Melcher Company
Income Statement
For the Years Ended December 31
2005 2004 2003 2005 2004 2003
Sales revenue $ 100,000 $ 95,000 $ 91,000 109.9% 104.4% 100.0%
Cost of goods sold 65,000 60,800 56,420 115.2% 107.8% 100.0%
Gross profit 35,000 34,200 34,580 101.2% 98.9% 100.0%
Operating expenses:
Selling expense 14,000 11,400 10,000 140.0% 114.0% 100.0%
General expense 16,000 15,200 13,650 117.2% 111.4% 100.0%
Total operating expense 30,000 26,600 23,650 126.8% 112.5% 100.0%
Operating Income before taxes 5,000 7,600 10,930 45.7% 69.5% 100.0%
Taxes related to operations 1,500 2,280 3,279 45.7% 69.5% 100.0%
Net Income $ 3,500 $ 5,320 $ 7,651 45.7% 69.5% 100.0%

Each financial statement element is presented as a


percentage of a base amount from a selected year.
Chapter 5, Slide #8
Copyright 2007 by Thomson South-Western, a part of The Thomson Corporation. All rights reserved.
Year-to-Year Change Analysis

• Use both absolute and percentages


• Guidelines:
– When an item has value in the base year and none
in the next period, the decrease is 100%
– A meaningful percent change cannot be computed
when one number is positive and the other number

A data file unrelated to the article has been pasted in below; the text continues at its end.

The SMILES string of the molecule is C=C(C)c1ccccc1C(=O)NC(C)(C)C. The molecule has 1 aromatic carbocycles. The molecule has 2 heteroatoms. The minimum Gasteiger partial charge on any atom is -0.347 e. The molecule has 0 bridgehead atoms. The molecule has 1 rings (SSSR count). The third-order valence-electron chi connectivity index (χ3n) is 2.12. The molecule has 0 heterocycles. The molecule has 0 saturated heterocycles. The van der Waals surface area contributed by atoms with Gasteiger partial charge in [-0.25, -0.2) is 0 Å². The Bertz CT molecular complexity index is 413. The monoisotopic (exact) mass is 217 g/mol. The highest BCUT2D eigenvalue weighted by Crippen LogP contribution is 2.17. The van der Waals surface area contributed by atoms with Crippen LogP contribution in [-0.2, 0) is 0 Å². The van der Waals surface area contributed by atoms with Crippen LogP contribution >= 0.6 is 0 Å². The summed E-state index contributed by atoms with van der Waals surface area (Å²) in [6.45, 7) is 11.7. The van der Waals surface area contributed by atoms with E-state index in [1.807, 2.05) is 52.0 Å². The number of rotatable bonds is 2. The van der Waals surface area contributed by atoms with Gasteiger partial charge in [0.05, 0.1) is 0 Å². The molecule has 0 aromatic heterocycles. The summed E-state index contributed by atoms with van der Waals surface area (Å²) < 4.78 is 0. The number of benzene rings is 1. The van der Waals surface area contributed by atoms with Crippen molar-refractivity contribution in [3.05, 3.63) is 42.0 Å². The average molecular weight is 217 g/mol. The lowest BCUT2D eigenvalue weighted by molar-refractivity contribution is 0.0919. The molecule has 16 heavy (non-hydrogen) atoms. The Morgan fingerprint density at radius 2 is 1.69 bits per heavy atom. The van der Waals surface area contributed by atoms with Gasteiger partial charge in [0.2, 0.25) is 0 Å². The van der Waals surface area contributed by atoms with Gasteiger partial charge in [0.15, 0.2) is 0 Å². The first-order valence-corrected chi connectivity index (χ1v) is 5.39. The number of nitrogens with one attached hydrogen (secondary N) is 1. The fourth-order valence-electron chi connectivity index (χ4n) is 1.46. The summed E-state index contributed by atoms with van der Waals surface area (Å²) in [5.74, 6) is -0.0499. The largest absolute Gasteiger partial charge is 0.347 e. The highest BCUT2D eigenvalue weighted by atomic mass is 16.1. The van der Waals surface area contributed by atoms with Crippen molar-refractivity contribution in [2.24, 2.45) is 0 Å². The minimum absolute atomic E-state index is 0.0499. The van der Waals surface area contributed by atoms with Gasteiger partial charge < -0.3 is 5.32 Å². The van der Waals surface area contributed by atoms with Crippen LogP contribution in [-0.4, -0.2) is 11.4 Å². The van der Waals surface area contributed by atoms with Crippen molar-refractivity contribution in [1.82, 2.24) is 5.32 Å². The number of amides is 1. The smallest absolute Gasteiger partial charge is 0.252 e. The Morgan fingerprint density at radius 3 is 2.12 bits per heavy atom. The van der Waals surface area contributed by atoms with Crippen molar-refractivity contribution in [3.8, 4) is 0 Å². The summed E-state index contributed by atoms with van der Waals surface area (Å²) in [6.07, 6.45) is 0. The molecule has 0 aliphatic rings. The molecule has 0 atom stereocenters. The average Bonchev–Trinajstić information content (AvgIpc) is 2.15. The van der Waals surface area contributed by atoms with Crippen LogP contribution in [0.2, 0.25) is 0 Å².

is negative
– A percent change is incomputable when there is no
figure for the base year.

Chapter 5, Slide #9
Copyright 2007 by Thomson South-Western, a part of The Thomson Corporation. All rights reserved.
Industry Variations

• Financial components vary by type of industry


• Merchandising
– Inventory is a principal asset
– Sales may be primarily for cash or on credit
• Service
– Inventory is low or nonexistent
• Manufacturing
– Large inventory holdings
– Substantial investment in plant assets

Chapter 5, Slide #10


Copyright 2007 by Thomson South-Western, a part of The Thomson Corporation. All rights reserved.
Descriptive Information

• Narrative data
– Annual report
– Trade periodicals
– Industry reviews
• Further explains the financial position of a firm

Chapter 5, Slide #11


Copyright 2007 by Thomson South-Western, a part of The Thomson Corporation. All rights reserved.
Comparisons

• Provides context for analysis of ratios and


financial data
• Common types
– Trend analysis
– SIC: Standard Industrial Classification
– NAICS: North American Industry Classification
System
– Industry averages; competitor comparisons

Chapter 5, Slide #12


Copyright 2007 by Thomson South-Western, a part of The Thomson Corporation. All rights reserved.
Comparisons: Trend Analysis

• A study of the financial history of a firm


• Longitudinal ratio comparison
– Falling
– Rising
– Relatively constant
• Highlight
– Effective management
– Evidence of problems

Chapter 5, Slide #13


Copyright 2007 by Thomson South-Western, a part of The Thomson Corporation. All rights reserved.
Comparisons: Caution

Ratios are subject to variance from:


• Differing data
• Inconsistent formula construction
• Optional (elective) accounting treatment
• Different fiscal year-ends
• Varying financial policies
• Inconsistent basis (before or after tax)

Chapter 5, Slide #14


Copyright 2007 by Thomson South-Western, a part of The Thomson Corporation. All rights reserved.